3. Initiate a rotational working system. Once you have calculated how many employees you can have on site, create a roster system that includes all relevant employees. For example, if you employ 100 people, divide that by five working days, and you’ll find yourself with a 20 person ‘team’ that can come into the office on a set day per week. However, don’t forget the four-square metre rule, which can be achieved by re-configuring furniture to increase physically distancing or getting staff to ‘own’ a different desk to what they are used to.
  4. Create a plan for ongoing sanitisation. Consider equipping each employee with their own bottle of hand sanitiser, hospital-grade anti-viral disinfectant, and cleaning cloth when they return to the workplace. Having individual sanitary equipment will also alleviate any worry that multiple people are handling the disinfectant.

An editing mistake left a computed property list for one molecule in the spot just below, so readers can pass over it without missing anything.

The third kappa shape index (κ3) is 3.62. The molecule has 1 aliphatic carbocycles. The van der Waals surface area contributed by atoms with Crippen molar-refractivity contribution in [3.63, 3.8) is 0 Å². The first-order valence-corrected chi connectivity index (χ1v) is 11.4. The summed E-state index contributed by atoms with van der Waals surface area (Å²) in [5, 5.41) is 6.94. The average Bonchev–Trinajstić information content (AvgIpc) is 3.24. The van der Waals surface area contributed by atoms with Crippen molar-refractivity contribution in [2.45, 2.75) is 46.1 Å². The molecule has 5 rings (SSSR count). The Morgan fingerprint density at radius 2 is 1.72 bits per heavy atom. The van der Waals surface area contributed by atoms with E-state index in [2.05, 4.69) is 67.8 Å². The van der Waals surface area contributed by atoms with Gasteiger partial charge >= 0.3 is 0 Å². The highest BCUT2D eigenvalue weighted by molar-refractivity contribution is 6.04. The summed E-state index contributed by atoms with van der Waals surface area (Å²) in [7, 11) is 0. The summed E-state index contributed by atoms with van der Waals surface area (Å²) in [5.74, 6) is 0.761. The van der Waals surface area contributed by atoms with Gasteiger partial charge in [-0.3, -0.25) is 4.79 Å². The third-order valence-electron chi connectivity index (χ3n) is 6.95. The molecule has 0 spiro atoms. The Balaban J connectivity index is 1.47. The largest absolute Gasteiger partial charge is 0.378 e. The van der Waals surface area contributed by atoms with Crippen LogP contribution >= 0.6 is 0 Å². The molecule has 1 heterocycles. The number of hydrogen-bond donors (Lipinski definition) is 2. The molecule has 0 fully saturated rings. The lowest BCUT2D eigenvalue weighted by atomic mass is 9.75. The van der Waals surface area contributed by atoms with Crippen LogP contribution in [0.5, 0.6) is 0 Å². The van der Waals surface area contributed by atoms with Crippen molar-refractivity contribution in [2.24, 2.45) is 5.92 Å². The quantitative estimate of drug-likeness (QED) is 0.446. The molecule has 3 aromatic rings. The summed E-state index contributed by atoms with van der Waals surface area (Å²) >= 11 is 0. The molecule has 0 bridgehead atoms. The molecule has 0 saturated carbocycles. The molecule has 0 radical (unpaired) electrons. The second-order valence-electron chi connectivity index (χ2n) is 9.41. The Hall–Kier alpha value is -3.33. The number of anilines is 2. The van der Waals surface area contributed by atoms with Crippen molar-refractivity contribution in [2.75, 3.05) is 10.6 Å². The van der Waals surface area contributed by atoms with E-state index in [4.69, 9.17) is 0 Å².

5. Consider a cleaning concierge service. Most organisations—especially larger ones—have high-risk shared touchpoints used by site visitors and staff. These are best managed by a fully trained day-cleaning team who are uniformed and equipped to sanitise and disinfect touchpoints all-day long, whether they be kitchens, bathrooms, or meeting rooms. Though some might regard it as extreme, having an on-demand cleaning service will restore stakeholder confidence in your organisation’s hygiene standards day-in and day-out.

The importance of cleaning all shared surfaces and high-traffic areas—from door handles to remotes, and coffee machines—should not be underestimated. If organisations do not upgrade their regular cleaning practices to meet the new risk environment, they could open themselves up to the risk of infection, which could ultimately lead to Work Cover claims, negative publicity, and other significant financial costs.





Lisa Macqueen, Co-Founder and Director at Cleancorp  has more than 25 years’ experience in sales and marketing for large international hotel chains and has developed strong expertise in strategic marketing and automation. A highly regarded media commentator, Lisa has appeared regularly on the Brian Tracy Show on CBS, NBC, and FOX Affiliates in the US, as well as the ABC in Australia. Lisa is co-author of Power Principles for Success – Volume 2, which achieved best-seller status in two categories.